I don't normally post links to other blogs in my blog as a main blog post (did I say "blog" enough in that sentence?), but this one was too good to ignore. If you're into plants, and science in general, Ed Yong is a brilliant writer. He has a blog with Discover Magazine called Not Exactly Rocket Science, and blogs about various phenomena in science that should be considered "cool" to the average human being. Most of these topics are cutting-edge science, and he references the just-released papers from which he gets his information at the bottom. Sometimes there are scientist interviews to go along with the blog, sometimes he just writes about his opinion on the topic, sometimes it's a layperson's overview of the topic. Whatever the style, to me he has the dream job: making advances in science, whether "applied" or "pure" science, accessible to the public. Mr. Yong, if you decide to retire at 40, please keep me in mind as a replacement for your blog.
I saw this blog post courtesy of Kew Gardens on Twitter. The title of the blog instantly caught my attention: the world's shiniest living thing. Anyone who knows me personally knows that I absolutely LOVE shiny objects. If they're also pink, even better. But the world's shiniest living thing?! I'm intrigued. And of course, like all things cool, it's a plant. The name of the plant is Pollia condensata, and it's native to a very small region in Africa, specifically Ghana. The cell walls of the berries are arranged in such a way that light refraction is optimized, leading to a very, very shiny fruit. And because this is a permanent structural part of the berry, the effect lasts even when dried down. The individual cells of the berry also have varying thicknesses of cell walls and these wall layers are different distances apart, causing the light refracted to your eye to be at different wavelengths. So not only does this berry shine, it also SPARKLES. Seriously? They need to market this plant. I want one! Look at how pretty it is!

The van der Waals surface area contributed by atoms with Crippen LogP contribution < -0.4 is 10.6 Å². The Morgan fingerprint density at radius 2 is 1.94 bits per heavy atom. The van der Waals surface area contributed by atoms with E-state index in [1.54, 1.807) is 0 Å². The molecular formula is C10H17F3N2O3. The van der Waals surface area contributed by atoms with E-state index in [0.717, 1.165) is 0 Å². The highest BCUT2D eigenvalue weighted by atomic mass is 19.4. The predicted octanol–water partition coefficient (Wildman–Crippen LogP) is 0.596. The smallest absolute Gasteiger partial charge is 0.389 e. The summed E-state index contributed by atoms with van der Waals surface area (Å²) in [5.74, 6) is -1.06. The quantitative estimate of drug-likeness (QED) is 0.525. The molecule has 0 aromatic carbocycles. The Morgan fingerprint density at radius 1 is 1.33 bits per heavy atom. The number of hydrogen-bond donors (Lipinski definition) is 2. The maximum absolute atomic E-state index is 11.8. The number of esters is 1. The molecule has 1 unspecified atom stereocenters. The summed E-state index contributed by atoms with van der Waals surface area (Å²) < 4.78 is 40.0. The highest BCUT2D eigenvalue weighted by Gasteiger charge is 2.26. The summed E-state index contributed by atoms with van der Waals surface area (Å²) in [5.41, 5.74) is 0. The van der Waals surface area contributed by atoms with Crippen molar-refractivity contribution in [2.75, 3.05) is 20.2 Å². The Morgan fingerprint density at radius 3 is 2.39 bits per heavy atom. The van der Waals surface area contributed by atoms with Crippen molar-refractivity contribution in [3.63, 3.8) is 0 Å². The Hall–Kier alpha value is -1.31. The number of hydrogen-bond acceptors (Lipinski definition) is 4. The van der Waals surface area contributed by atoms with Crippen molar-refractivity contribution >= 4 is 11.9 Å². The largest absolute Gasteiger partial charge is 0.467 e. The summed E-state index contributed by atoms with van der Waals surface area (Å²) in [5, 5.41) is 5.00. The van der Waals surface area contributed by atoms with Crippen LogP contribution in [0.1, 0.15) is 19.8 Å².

If you would like to read all about Pollia condensata, Ed Yong's blog post about it, which is brilliantly written, is HERE.
If you would also like to read the article from which he obtains his information, it is published in the Proceedings of the National Academy of Sciences of the United States of America, or PNAS (one of the most highly respected scientific journals in the world). The direct link to the paper can be found HERE. If you would like to read the entire paper, you can purchase a one-article access (or an entire year's subscription, if you're really into science and have a lot of money; it's expensive!) or find someone else (academic institution, library, etc.) that has a subscription and allows free access.